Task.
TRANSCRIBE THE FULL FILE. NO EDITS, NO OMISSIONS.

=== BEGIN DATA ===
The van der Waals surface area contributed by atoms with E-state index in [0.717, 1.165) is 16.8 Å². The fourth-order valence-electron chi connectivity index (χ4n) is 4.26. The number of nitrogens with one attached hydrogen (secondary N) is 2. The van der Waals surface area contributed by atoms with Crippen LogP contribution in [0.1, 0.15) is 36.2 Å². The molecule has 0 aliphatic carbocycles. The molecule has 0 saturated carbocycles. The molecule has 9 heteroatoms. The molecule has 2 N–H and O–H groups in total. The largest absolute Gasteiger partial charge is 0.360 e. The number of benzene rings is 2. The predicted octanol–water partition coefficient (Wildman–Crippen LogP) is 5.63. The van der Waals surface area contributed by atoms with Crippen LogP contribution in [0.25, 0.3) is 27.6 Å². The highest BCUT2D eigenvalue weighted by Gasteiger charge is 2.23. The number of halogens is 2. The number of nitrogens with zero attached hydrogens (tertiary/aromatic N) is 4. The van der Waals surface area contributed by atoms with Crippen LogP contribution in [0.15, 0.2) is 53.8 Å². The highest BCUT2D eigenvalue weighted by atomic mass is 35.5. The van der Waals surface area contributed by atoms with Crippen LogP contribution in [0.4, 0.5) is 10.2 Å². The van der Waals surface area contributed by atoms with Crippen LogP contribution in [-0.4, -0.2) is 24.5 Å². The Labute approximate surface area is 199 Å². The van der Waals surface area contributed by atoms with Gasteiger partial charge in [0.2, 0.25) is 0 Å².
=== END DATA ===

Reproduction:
The van der Waals surface area contributed by atoms with E-state index in [0.717, 1.165) is 16.8 Å². The fourth-order valence-electron chi connectivity index (χ4n) is 4.26. The number of nitrogens with one attached hydrogen (secondary N) is 2. The van der Waals surface area contributed by atoms with Crippen LogP contribution in [0.1, 0.15) is 36.2 Å². The molecule has 0 aliphatic carbocycles. The molecule has 0 saturated carbocycles. The molecule has 9 heteroatoms. The molecule has 2 N–H and O–H groups in total. The largest absolute Gasteiger partial charge is 0.360 e. The number of benzene rings is 2. The predicted octanol–water partition coefficient (Wildman–Crippen LogP) is 5.63. The van der Waals surface area contributed by atoms with Crippen LogP contribution in [0.25, 0.3) is 27.6 Å². The highest BCUT2D eigenvalue weighted by Gasteiger charge is 2.23. The number of halogens is 2. The number of nitrogens with zero attached hydrogens (tertiary/aromatic N) is 4. The van der Waals surface area contributed by atoms with Crippen LogP contribution in [0.15, 0.2) is 53.8 Å². The highest BCUT2D eigenvalue weighted by atomic mass is 35.5. The van der Waals surface area contributed by atoms with Crippen LogP contribution in [0.4, 0.5) is 10.2 Å². The van der Waals surface area contributed by atoms with Crippen LogP contribution in [-0.4, -0.2) is 24.5 Å². The Labute approximate surface area is 199 Å². The van der Waals surface area contributed by atoms with Gasteiger partial charge in [0.2, 0.25) is 0 Å².